This book chapter explores the meanings of women’s literal and metaphorical imprisonment in Sarah Waters’s neo-Victorian novel 'Affinity' (1999), a ghost story, and her 'Fingersmith' (2002), an exposé of London’s criminal underworld and England’s pornographic fiction-trafficking elite. The chapter argues that every woman in Waters’s texts is trapped; the queerly imprisoned, her primary focus, are simply more visibly so. It compares literal prison (local houses of correction, national penitentiaries and the lunatic asylum) with metaphorical imprisonment (which can take place anywhere, but notable focus is on the houses of the wealthy). Hughes-Edwards concludes by considering the value of liberty and of (often lesbian) love to the lives of the incarcerated, and reflects on some of the contemporary cultural implications which Waters’s work has for feminist readers.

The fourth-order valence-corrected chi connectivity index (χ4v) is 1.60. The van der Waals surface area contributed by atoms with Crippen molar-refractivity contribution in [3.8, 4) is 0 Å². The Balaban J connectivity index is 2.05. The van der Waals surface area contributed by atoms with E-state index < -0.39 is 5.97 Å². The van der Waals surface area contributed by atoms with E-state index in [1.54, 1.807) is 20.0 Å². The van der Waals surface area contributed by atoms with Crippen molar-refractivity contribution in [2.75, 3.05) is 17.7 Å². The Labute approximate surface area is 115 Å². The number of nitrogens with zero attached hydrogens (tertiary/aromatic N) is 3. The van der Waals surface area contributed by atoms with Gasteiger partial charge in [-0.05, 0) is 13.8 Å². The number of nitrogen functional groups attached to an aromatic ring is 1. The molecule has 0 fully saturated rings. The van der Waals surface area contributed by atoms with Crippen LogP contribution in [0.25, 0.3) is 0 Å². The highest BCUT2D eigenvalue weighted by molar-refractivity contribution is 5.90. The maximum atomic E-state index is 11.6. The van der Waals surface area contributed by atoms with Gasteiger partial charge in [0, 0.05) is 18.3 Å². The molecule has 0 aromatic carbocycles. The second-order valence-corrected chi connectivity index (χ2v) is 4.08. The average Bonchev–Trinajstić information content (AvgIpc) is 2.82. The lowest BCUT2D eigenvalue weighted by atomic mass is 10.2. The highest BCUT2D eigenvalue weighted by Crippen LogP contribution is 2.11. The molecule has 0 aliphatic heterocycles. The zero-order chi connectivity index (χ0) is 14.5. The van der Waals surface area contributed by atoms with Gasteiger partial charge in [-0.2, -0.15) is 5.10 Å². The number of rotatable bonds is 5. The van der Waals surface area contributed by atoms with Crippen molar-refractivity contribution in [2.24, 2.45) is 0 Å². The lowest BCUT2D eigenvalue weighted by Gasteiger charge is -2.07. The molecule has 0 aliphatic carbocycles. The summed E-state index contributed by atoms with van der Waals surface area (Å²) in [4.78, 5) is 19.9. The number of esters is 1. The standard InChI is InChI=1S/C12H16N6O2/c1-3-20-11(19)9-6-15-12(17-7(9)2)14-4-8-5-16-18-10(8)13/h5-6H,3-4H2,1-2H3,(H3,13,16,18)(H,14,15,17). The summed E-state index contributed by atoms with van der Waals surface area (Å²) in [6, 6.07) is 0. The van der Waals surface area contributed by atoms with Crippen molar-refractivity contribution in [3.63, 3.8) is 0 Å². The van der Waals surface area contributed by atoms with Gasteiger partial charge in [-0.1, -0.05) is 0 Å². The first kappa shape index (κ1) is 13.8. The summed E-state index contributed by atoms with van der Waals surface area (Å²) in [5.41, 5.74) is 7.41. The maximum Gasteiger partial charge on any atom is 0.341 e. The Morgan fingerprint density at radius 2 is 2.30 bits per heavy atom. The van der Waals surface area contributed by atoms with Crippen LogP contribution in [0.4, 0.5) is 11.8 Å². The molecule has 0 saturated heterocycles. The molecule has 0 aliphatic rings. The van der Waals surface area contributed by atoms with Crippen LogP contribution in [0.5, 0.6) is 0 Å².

|Title of host publication||Sarah Waters and Contemporary Feminisms|
|Editors||Jones Adele, O’Callaghan Claire|
|Place of Publication||Basingstoke|
|Number of pages||24|
|Publication status||Published - 8 Aug 2016|
Hughes-Edwards, M. (2016). ‘Better a prison … than a madhouse!’: Incarceration and the Neo-Victorian Fictions of Sarah Waters’. In J. Adele, & OC. Claire (Eds.), Sarah Waters and Contemporary Feminisms (pp. 133-151). Palgrave Macmillan.